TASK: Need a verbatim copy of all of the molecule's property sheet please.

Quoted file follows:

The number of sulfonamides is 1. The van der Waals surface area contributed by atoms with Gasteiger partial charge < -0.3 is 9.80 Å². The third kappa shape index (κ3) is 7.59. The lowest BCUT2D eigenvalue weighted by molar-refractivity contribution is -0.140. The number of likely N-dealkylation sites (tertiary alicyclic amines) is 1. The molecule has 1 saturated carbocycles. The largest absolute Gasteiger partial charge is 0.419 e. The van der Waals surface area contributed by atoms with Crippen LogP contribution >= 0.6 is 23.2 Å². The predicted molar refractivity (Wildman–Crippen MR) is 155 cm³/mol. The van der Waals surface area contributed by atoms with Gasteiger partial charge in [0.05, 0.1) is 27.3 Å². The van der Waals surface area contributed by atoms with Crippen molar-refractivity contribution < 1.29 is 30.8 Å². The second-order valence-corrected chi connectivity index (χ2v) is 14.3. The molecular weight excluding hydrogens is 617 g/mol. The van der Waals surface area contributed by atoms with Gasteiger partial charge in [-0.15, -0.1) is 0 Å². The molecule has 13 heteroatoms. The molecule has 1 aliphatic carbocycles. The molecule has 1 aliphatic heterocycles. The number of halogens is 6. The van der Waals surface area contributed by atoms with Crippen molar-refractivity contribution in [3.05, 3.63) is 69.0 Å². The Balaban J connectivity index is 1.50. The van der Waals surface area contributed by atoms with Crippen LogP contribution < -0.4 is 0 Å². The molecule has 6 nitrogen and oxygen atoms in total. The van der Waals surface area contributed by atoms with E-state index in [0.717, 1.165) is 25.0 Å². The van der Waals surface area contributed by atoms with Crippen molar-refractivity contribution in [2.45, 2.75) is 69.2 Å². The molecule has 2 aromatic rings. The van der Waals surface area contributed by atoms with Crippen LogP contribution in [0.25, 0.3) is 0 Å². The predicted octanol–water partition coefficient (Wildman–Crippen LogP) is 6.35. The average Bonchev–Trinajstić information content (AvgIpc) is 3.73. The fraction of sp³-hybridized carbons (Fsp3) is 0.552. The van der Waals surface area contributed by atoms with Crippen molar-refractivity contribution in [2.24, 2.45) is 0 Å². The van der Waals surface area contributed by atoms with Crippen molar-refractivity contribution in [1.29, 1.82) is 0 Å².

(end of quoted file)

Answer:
The number of sulfonamides is 1. The van der Waals surface area contributed by atoms with Gasteiger partial charge < -0.3 is 9.80 Å². The third kappa shape index (κ3) is 7.59. The lowest BCUT2D eigenvalue weighted by molar-refractivity contribution is -0.140. The number of likely N-dealkylation sites (tertiary alicyclic amines) is 1. The molecule has 1 saturated carbocycles. The largest absolute Gasteiger partial charge is 0.419 e. The van der Waals surface area contributed by atoms with Crippen LogP contribution >= 0.6 is 23.2 Å². The predicted molar refractivity (Wildman–Crippen MR) is 155 cm³/mol. The van der Waals surface area contributed by atoms with Gasteiger partial charge in [0.05, 0.1) is 27.3 Å². The van der Waals surface area contributed by atoms with Crippen molar-refractivity contribution < 1.29 is 30.8 Å². The second-order valence-corrected chi connectivity index (χ2v) is 14.3. The molecular weight excluding hydrogens is 617 g/mol. The van der Waals surface area contributed by atoms with Gasteiger partial charge in [-0.15, -0.1) is 0 Å². The molecule has 13 heteroatoms. The molecule has 1 aliphatic carbocycles. The molecule has 1 aliphatic heterocycles. The number of halogens is 6. The van der Waals surface area contributed by atoms with Crippen molar-refractivity contribution in [3.05, 3.63) is 69.0 Å². The Balaban J connectivity index is 1.50. The van der Waals surface area contributed by atoms with Crippen LogP contribution < -0.4 is 0 Å². The molecule has 6 nitrogen and oxygen atoms in total. The van der Waals surface area contributed by atoms with E-state index in [0.717, 1.165) is 25.0 Å². The van der Waals surface area contributed by atoms with Crippen molar-refractivity contribution in [2.45, 2.75) is 69.2 Å². The molecule has 2 aromatic rings. The van der Waals surface area contributed by atoms with Crippen LogP contribution in [0.25, 0.3) is 0 Å². The predicted octanol–water partition coefficient (Wildman–Crippen LogP) is 6.35. The average Bonchev–Trinajstić information content (AvgIpc) is 3.73. The fraction of sp³-hybridized carbons (Fsp3) is 0.552. The van der Waals surface area contributed by atoms with Crippen molar-refractivity contribution in [2.24, 2.45) is 0 Å². The van der Waals surface area contributed by atoms with Crippen molar-refractivity contribution in [1.29, 1.82) is 0 Å².